What made Shefali Shah say yes to the role? It hit her in the gut. “When that happens, I take up the role. At the same time, I don’t want to restrict myself as an actor. I want to do all the possible kinds of roles. If a story and character grab me emotionally, I go for it. For a long time, I didn’t get the kind of work I wish to do. I told myself I might not always get what I want, but it is worth the wait,” says Shah. The actor became popular with television shows such as Banegi Apni Baat (1993-97) and Hasratein (1996-97). She grabbed the audience’s attention with powerful cameos in Satya (1998), Monsoon Wedding (2001), and Dil Dhadakane Do (2015), among others. Last year, her show Delhi Crime won the International Emmy Award for best drama series.

Manav Kaul, who loves to travel when cinema and theatre don’t keep him busy, “doesn’t like to work a lot”. Kaul says he takes up something when he believes in it. While portraying the character of Kabir, he had a few concerns to address. “I hate any sign of pretense in my performance. I spent a lot of time training with Sitaram sir (Sitaram Ramchandra Chavan, sign language coach). I also watched hearing-impaired children communicate with each other. Also, Kabir has a certain charm. I didn’t want to overdo it,” says the actor, who was praised for his performance in the Bugs Bhargava-directed movie, Nail Polish, which was released earlier this year. The 44-year-old is also known for his performance in Kai Po Che! (2013), Tumhari Sulu (2017) and Thappad (2020).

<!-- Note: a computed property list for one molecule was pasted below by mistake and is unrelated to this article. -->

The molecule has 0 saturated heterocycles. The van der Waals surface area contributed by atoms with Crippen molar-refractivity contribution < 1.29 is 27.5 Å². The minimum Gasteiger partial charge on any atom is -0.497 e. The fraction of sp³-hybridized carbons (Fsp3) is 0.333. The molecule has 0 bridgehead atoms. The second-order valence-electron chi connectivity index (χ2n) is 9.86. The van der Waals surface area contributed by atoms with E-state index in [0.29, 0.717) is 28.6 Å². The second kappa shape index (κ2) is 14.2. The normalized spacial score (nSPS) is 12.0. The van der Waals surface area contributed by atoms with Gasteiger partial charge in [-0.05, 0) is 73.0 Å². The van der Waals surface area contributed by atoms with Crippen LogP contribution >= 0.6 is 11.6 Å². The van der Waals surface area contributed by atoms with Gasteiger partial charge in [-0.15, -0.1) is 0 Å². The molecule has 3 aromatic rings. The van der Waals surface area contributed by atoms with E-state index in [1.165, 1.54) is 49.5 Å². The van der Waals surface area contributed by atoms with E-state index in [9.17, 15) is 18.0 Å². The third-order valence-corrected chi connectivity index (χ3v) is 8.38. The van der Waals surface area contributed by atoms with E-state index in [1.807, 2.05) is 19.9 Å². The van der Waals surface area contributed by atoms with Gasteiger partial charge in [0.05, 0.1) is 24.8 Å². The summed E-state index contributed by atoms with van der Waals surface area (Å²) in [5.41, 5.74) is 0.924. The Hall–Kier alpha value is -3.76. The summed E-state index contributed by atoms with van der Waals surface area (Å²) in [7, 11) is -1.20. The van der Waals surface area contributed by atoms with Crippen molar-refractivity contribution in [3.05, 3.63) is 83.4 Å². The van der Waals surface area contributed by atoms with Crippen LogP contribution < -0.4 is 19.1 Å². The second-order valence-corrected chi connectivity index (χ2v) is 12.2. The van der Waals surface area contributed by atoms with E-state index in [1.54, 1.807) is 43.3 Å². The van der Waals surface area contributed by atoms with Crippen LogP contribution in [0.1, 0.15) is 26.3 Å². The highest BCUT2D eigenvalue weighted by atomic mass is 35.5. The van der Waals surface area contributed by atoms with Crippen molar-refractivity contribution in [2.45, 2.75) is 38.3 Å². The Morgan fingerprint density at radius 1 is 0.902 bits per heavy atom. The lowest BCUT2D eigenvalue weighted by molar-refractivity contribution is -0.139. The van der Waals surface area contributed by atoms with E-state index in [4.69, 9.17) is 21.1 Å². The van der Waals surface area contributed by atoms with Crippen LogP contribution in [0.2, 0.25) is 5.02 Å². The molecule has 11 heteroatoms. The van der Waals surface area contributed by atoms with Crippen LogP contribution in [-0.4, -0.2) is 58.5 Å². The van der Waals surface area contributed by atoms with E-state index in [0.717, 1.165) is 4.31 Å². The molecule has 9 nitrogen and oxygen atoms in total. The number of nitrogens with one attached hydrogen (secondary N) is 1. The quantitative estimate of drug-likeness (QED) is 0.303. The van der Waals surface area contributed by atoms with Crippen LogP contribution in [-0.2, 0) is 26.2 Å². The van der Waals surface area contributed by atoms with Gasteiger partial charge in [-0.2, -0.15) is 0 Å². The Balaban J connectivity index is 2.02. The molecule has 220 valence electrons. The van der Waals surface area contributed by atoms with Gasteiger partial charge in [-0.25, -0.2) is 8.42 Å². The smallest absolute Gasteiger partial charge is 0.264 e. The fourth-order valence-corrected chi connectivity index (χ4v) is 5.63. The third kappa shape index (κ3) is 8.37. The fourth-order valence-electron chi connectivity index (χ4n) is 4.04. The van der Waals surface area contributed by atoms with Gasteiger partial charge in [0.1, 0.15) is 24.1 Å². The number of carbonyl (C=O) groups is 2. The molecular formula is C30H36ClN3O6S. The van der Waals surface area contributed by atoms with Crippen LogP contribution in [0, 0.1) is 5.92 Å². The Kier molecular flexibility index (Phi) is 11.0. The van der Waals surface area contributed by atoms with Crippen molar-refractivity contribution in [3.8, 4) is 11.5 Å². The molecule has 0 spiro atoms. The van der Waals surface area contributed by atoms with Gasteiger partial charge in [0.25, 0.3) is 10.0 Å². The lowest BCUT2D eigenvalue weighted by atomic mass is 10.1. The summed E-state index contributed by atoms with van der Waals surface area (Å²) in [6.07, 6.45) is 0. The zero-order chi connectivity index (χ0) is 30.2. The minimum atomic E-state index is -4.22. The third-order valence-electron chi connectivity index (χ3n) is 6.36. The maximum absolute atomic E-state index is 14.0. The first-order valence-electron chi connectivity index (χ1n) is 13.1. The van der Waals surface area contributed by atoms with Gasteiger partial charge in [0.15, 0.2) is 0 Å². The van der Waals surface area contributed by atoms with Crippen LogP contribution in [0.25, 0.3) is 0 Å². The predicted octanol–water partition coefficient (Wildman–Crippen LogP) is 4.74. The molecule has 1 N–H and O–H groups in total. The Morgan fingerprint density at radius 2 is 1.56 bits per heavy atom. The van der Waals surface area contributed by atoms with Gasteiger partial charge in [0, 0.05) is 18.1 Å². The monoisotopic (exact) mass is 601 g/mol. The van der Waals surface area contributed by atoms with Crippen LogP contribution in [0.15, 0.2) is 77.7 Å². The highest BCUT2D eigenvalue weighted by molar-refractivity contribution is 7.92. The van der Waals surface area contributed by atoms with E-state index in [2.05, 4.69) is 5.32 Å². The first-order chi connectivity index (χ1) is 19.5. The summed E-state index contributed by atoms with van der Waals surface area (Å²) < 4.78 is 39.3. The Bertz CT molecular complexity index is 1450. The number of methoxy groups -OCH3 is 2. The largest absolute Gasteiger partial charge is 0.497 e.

For Shah, the training with Chavan was not only about learning how to convey the dialogue. “I wanted to learn the sign language to go beyond doing a scene to express myself fluently and spontaneously. It was really tough but sign language is one of most the beautiful things you can learn,” says Shah and calls the experience “calming”.

Both Shah and Kaul also had several sessions with Irani over coffee and bhelpuri during which they discussed the nuances of their characters to the last detail. “We both are instinctive actors. While working on certain scenes and improvising, there were times we would communicate a few extra words that are not in the script. Sitaram Sir would point it out and we would note them down for subtitling,” Kaul shares. For him, however, the first day was hard. “Soon, I understood we were all together in this,” he says. The film also features Tota Roy Chowdhury.

During the shoot, Irani didn’t show any sign of being nervous much to Kaul’s surprise. While Irani says he had a lot of faith in his actors, Shah was confident that the debutant director would pull it off. Irani, who was born and brought up in South Mumbai, shot in places he was familiar with while working as an assistant director. “I wanted to feel a sense of home while directing my first,” says Irani, who is the son of veteran actor Boman Irani. Since he was creating the project for a streaming platform, he could also avoid following tropes of mainstreatm romantic movie. “We should show more such stories that explore usual relationships, moving away from tried-and-tested romantic tales,” says Irani.